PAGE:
Neverov points to the high combinatory potential of Sinitic morphemes, which facilitated word formation and made this portion of the lexicon the first choice for a quick solution to the problem of introducing Western concepts. In forming these words, attention was paid only to the accuracy of the result; pronunciation played no role at all (1977:240). Korchagina's argument -- that because characters can be used without ambiguity, the usual pressures leading to homonym discrimination do not come into play -- comes closest to the present thesis. "In this way, the characters themselves ought to be regarded as the indirect source of homonyms in the Japanese language" (1977:44).

How the source of a problem can be regarded by supporters of the character script as that problem's solution escapes all logic. Rather than praising Chinese characters for their "appropriateness" to East Asian languages, it would be better to blame them for what they have done.

Transitivity across Languages

Next to homonym discrimination, the advantage most commonly claimed for Chinese writing is its supranational, supradialectal function, which allegedly enables speakers of different East Asian languages and "dialects to communicate without knowing each other's speech. According to this argument, character-literate Chinese, Japanese, and Koreans can read materials written in any of the three languages by virtue of the characters' functional independence from sound. Although the symbols may be pronounced differently, they mean the same thing to any East Asian who has learned the system, it is claimed. Members of this "Chinese character cultural sphere" are thus better equipped than users of "sound-based" alphabetic systems in the West to exchange information and cope with the demands of today's international society. What is true of countries within East Asia, by this argument, also holds true within China for the same reason. Chinese characters, being tied to meaning more than to sound, are said to transcend "dialectal" variation inside China, thereby "unifying" the language and its speakers. Finally, literate Chinese, because of the ability of characters to mask differences in sound, are also said to be able to read Chinese written millennia ago based on what they know of the language today. In sum, what seems like a complicated and cumbersome system on one level is believed by some to make sense from a broader perspective.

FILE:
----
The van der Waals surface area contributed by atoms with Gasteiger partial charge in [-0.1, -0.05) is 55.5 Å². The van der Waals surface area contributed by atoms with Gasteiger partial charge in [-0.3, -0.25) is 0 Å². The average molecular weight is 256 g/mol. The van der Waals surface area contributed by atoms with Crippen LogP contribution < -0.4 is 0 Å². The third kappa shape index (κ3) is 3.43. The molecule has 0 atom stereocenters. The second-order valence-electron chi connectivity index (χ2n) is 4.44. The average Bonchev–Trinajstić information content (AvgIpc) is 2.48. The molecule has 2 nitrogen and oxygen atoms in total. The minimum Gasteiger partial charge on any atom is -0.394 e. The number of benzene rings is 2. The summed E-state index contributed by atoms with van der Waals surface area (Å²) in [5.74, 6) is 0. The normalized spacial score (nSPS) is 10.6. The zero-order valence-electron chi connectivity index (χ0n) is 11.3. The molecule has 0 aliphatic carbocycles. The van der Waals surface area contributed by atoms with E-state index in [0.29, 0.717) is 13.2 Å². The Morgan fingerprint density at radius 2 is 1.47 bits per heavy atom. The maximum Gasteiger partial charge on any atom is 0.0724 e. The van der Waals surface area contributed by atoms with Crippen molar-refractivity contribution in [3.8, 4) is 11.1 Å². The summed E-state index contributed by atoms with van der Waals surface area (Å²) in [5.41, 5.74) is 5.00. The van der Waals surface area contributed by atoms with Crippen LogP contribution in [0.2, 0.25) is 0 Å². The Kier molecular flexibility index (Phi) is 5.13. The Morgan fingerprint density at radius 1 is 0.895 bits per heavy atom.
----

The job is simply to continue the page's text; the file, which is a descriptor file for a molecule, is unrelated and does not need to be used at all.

I will try to show that these claims for the most part are fanciful fabrications, and that most of the success that the characters have in bridging different languages and "dialects " is also achieved with alphabetic writing. Let us begin with the former assertion: that Chinese characters allow literate users of Chinese, Japanese, and Korean to read each other's languages. It is tempting, though poor scholarship, to dismiss this claim up front by pointing out that if such were the case, there would be no need for governments to maintain separate pools of Chinese, Japanese, and Korean translators at enormous expense or to separately recruit specialists whose function is to read newspapers and technical works in these languages. Similarly, I and many of my colleagues in academe whose interests lie primarily in one of these three languages could happily have saved the years of effort it took to acquire a reading knowledge of the others. Although isolated words and segments of character text sometimes achieve the cross-language transitivity claimed for the system as a whole (such as occurs with the "international" vocabulary shared by alphabetically written European languages), anyone who has taken the trouble to learn more than one of these East Asian languages will find the notion of literacy in one equating to literacy in another simply laughable.